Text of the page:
A number of highly mineralized and carbonate encrusted skeletons were excavated by George Murray Black from a sandhill near Merran Creek, not far from Nacurrie railway siding and north of Swan Hill, in August of 1949 (letters from G.M. Black to L.J. Ray) (google map http://www.geodata.us/australia_names_maps/aumaps.php?fid=77569&f=77&name=Nacurrie%20Railway%20Station). These were taken to Melbourne and stored with the remainder of the Murray Black Collection in the Department of Anatomy, University of Melbourne. In February 1971 Professor Ray, former Head of the Department of Anatomy, sent the most complete of the skeletons from this site to the late Professor N.W.G. Macintosh for cleaning, reconstruction and analysis (information supplied by Mrs A. Macintosh). Macintosh and Larnach (1976:117) briefly refer to this individual as the "Murrabit skull" and remark that it "is almost an identical twin to Cohuna. Its frontal curvature index is very nearly identical. It has a massive mandible". After Macintosh's death in 1977 the Nacurrie skeleton was returned to Melbourne (Brown 2009).
In 1980 Professor Ray and I discussed the Nacurrie material with the aim of bringing Macintosh's work to fruition. This project, in turn, was not completed. Professor Ray's unexpected illness and death in 1981, and my wish to complete the analysis of the Coobool Creek skeletons before beginning a new project, intervened. It was not until 1983 that I was able to continue work on the Nacurrie material. Unfortunately, removal of the carbonate crust from the cranial vault, face and mandible of the Nacurrie skeleton had not been conducted with adequate care (Brown 1989). Parts of the facial skeleton, cranial vault and postcrania had also never been sent to Sydney and it was necessary to clean and integrate them with the rest of the skeleton. Just as the entire skeleton had been cleaned and reconstructed in 1984 a change in the Victorian State Relics Legislation resulted in all of the G.M. Black collection, of which Nacurrie was a part, being impounded and eventually reburied. At the time I thought that, Nacurrie's contribution to the prehistory of the continent was, at best, going to be extremely limited.
Radiocarbon dating of the Nacurrie skeleton was first attempted by Macintosh through the New Zealand Institute of Nuclear Sciences in 1971. Dating of secondary carbonates, removed from the external surface of the cranial vault, suggested that Nacurrie was somewhat younger than Keilor. In 1976, a cast was made of one femur so that the original could be used to obtain a radiocarbon date from the bone collagen fraction. This project was not completed due to Macintosh's death. Eventually an AMS collagen date of 11440 ± 160 years BP (NZA 1069) was obtained from a part of the skeleton, confirming Macintosh, Ray and Larnach's belief in the antiquity of Nacurrie (Brown 1994, 2009).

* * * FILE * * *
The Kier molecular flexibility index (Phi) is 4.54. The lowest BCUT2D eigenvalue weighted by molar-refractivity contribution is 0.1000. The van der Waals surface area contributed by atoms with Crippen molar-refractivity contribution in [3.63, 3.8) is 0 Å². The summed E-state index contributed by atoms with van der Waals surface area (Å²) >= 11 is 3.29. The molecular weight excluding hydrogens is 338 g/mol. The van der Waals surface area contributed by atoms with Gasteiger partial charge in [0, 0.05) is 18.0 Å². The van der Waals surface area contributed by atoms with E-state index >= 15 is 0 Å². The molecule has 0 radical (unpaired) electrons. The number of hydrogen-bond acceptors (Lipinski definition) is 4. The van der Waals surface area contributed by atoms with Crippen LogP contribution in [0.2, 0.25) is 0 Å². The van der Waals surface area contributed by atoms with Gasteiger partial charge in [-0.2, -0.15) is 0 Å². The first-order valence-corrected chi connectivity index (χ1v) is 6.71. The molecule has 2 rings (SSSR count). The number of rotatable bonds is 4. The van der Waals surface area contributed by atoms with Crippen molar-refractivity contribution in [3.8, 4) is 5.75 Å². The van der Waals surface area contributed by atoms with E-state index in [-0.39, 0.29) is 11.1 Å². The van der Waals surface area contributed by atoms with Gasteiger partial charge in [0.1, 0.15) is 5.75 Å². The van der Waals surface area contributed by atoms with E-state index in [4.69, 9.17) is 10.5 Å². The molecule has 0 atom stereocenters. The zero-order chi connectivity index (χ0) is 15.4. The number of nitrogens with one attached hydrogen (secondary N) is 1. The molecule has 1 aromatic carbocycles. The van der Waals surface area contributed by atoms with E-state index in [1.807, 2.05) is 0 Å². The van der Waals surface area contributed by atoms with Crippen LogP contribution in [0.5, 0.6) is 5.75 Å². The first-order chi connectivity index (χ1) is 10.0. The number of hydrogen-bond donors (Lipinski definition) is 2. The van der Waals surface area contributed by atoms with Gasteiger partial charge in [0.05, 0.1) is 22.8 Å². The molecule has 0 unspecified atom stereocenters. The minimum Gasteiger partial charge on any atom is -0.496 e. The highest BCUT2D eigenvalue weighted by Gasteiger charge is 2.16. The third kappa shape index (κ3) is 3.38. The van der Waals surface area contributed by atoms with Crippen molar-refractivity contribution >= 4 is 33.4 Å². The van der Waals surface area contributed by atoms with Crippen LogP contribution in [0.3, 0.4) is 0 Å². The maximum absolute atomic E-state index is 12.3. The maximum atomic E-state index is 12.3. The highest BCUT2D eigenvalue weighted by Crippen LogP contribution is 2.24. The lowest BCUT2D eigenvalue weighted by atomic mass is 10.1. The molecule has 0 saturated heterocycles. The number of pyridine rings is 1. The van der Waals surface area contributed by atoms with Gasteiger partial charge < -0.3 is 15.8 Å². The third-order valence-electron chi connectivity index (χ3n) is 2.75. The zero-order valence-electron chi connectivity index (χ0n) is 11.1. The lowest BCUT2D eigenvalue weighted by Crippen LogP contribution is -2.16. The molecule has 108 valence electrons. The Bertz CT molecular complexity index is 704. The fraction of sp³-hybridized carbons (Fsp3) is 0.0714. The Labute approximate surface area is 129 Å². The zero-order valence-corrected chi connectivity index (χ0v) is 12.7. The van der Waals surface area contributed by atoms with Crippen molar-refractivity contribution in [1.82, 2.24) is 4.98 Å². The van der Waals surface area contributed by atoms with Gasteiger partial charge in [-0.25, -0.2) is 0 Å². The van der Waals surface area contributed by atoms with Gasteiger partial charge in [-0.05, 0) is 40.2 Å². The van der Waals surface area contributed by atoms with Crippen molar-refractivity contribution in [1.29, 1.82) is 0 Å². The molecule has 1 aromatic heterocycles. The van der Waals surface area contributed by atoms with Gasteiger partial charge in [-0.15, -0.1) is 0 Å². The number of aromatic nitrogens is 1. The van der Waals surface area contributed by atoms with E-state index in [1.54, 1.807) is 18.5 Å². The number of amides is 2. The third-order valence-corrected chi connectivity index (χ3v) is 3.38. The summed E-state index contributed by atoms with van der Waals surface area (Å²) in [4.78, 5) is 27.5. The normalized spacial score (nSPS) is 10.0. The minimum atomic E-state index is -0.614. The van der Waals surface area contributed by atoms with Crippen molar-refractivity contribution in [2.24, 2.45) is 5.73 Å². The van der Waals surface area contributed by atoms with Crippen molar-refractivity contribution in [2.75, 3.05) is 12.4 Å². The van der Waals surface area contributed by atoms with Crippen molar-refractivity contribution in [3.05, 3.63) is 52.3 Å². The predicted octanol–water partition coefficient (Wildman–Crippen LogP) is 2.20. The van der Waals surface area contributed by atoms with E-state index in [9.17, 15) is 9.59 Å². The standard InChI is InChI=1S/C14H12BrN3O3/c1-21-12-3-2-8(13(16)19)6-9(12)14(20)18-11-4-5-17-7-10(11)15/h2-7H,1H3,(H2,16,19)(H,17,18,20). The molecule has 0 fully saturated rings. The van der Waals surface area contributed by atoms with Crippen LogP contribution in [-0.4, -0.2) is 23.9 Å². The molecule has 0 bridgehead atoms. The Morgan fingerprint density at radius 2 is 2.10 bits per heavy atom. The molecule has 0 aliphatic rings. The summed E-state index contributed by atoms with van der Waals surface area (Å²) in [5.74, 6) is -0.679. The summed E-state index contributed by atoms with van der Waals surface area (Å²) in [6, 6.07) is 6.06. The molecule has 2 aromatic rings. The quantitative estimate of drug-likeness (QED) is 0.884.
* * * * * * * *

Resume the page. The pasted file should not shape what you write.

The Nacurrie skeleton was reasonably complete, apart from the thoracic cavity and hands, with postdepositional damage restricted to the right side of the vault, basi-cranium, mid-facial skeleton and articular surfaces of the appendicular skeleton. A brief description of the skeleton, for a general audience, was published in 1994 (Brown 1994a), with a detailed description in Brown (2009). The skeleton was from a tall and robustly built old adult male, with an artificially deformed cranial vault, poorly healed bilateral fractures of both forearms, a healed depressed fracture on the right parietal and a healed fracture of the right distal fibula which is ankylosed to the tibia. A description and photographs of Nacurrie's fractured forearms can be found in Webb (1995: 70-73), who neglects to acknowledge any of the earlier work with the skeleton. Fractures of the forearm and cranial vault are extremely common in prehistoric, male and female, Aboriginal skeletal material as a result of traditional methods of dispute settlement. Ethnographic accounts of dispute settlement procedures and surveys of fracture distributions can be found in Brown (1989, 1994b) and Knuckey (1992).
The remaining external auditory meatus had a well developed auditory exotosis and there is flattening and extensive arthritic remodelling of the temporal eminence. The teeth were extremely worn, with an edge to edge anterior bite and pulp canal exposure due to extreme tooth wear in five of the remaining teeth. Several of the missing teeth had been lost before death due to acute wear, abscess development and associated loss of alveolar bone. This degree of tooth wear was common amongst traditional Aboriginal communities. A combination of minimal pre-masticatory preparation of tough, abrasive foods, using teeth as tools and bruxism resulted in extensive crown reduction and pulp canal exposure by early middle age (Barrett 1977; Brown 1989,1992,1994b; Campbell 1925).